The Man On The TV

As parents we normally – within reason – have the power to make our own rules. We tell our children where they can play and who they can play with. We set the menu for dinner and tell them when they can have ice cream. We have rules. But we also have flexibility. We can adapt those rules to the time and circumstances we are in.

As the last week has progressed, those rules have become less about what we as parents want for our children and the kind of parents we want to be, and more about doing what is right. For our families, for the country, and ultimately for the world.

Our parenting decisions have been governed by the news filtering in and by the daily press conferences by Borris Johnson.

For us a lot has changed. But for children their whole world feels as though it has.

As parents we are suddenly thinking about rationing favourite foods, changing how and where we play and telling them that school work is part of home life.

Our eldest adapted well from day one, but the youngest was struggling – you see in not wanting to scare him we weren’t giving him a full picture. He felt as though suddenly we were taking away everything he loves for no reason. 

He was frustrated and angry.

We realised things needed to change.

So we have started explaining more. We talk about the Germs in the air being dangerous and how right now the man on the TV has said we need to play indoors and in our back gardens. We talk about keeping everyone safe, and how once the Germs are gone it will be safe to go outside and play again. We talk about what we will do for his birthday in two weeks time, now the party he was so excited about has been postponed, and how we will have the best party ever once the Germs have gone away.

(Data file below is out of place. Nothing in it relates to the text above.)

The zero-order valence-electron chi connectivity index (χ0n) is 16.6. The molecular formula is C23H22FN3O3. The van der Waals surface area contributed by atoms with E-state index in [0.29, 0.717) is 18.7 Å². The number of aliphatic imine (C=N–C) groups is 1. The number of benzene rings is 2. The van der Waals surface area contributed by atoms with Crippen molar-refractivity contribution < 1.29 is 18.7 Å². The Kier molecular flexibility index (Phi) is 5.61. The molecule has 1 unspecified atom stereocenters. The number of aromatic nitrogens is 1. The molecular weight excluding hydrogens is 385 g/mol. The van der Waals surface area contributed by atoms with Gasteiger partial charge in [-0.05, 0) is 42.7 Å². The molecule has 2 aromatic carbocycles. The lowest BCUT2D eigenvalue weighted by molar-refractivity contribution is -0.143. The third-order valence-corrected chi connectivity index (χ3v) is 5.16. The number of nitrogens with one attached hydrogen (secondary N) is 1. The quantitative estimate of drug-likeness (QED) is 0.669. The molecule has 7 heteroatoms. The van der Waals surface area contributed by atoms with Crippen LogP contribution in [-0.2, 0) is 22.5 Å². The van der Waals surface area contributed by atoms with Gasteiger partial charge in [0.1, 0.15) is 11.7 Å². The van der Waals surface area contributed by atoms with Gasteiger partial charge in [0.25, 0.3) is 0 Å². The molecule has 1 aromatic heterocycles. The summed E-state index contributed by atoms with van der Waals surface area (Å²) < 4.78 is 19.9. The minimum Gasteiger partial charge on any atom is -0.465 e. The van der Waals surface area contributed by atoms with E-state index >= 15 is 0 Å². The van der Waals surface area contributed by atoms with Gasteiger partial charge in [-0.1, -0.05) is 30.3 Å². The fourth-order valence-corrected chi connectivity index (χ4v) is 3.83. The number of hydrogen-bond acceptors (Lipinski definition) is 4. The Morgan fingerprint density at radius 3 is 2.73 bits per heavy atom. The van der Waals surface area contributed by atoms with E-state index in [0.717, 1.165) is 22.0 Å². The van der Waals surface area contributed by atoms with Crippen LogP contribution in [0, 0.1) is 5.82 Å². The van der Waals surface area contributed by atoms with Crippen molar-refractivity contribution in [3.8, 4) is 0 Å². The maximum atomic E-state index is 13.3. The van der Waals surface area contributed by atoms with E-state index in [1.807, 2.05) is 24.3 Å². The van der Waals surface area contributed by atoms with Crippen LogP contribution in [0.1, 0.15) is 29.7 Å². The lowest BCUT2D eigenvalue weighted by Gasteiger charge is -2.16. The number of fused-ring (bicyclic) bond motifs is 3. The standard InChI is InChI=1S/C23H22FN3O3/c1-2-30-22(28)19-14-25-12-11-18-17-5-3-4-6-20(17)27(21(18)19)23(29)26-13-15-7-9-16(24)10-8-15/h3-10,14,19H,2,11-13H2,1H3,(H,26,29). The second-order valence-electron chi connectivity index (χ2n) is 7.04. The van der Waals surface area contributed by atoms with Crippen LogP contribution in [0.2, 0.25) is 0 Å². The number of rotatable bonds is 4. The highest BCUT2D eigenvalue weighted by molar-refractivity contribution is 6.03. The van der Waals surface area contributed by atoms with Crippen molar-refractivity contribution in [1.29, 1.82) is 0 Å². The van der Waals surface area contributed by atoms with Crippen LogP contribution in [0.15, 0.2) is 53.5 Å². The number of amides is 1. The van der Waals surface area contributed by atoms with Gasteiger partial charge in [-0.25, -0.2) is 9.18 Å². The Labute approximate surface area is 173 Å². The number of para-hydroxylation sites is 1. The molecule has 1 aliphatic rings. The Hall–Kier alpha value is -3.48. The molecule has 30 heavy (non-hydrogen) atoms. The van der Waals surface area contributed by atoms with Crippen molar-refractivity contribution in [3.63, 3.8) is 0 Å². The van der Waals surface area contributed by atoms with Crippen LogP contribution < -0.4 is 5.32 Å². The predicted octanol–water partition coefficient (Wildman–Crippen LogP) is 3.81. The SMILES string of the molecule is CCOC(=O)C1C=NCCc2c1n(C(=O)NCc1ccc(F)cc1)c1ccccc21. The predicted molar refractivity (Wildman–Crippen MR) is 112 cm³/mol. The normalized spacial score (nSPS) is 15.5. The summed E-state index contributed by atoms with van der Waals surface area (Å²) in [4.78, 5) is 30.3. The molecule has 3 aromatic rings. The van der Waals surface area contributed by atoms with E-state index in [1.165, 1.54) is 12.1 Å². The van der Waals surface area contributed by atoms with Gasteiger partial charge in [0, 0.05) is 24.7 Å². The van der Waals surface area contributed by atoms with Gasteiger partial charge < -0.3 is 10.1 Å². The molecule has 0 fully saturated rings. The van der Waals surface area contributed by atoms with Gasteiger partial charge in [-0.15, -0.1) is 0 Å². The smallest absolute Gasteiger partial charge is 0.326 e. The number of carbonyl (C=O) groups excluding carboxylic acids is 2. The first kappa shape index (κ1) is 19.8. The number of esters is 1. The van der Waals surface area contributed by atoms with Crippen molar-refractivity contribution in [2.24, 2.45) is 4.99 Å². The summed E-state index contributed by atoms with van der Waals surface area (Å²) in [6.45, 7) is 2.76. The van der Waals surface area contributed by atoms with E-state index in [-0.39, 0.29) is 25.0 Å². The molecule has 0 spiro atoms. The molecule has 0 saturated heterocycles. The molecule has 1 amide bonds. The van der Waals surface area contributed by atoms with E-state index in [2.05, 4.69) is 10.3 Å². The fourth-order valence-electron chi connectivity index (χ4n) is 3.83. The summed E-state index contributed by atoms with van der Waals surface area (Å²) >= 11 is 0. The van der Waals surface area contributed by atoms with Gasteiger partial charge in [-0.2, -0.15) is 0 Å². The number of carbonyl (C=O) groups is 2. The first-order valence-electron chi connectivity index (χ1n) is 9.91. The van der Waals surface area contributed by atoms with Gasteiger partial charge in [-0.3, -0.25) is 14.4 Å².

You see, for our Lion, who so often finds the world challenging, we did not want to make people the ones that were scary.

We did not want to talk about staying two metres away, when he is only just starting to engage a little more. For us this needed to be an external force. Something that can’t be helped, but something that will go away.

Because one day when we get control of this virus, we will go into the world again.

One day we will watch as our children have the freedom to play with friends. One day we will drive in our cars to the beach and splash in the sea. One day our classrooms will again be filled with laughter.

And when that happens I want my boy to relish it. Not to be afraid. I want him to know that it is over, and that people are the ones who bring us joy, not something to stay away from.

We need to get through this and to keep him safe.

But I also need to make sure that when we do he comes out whole.


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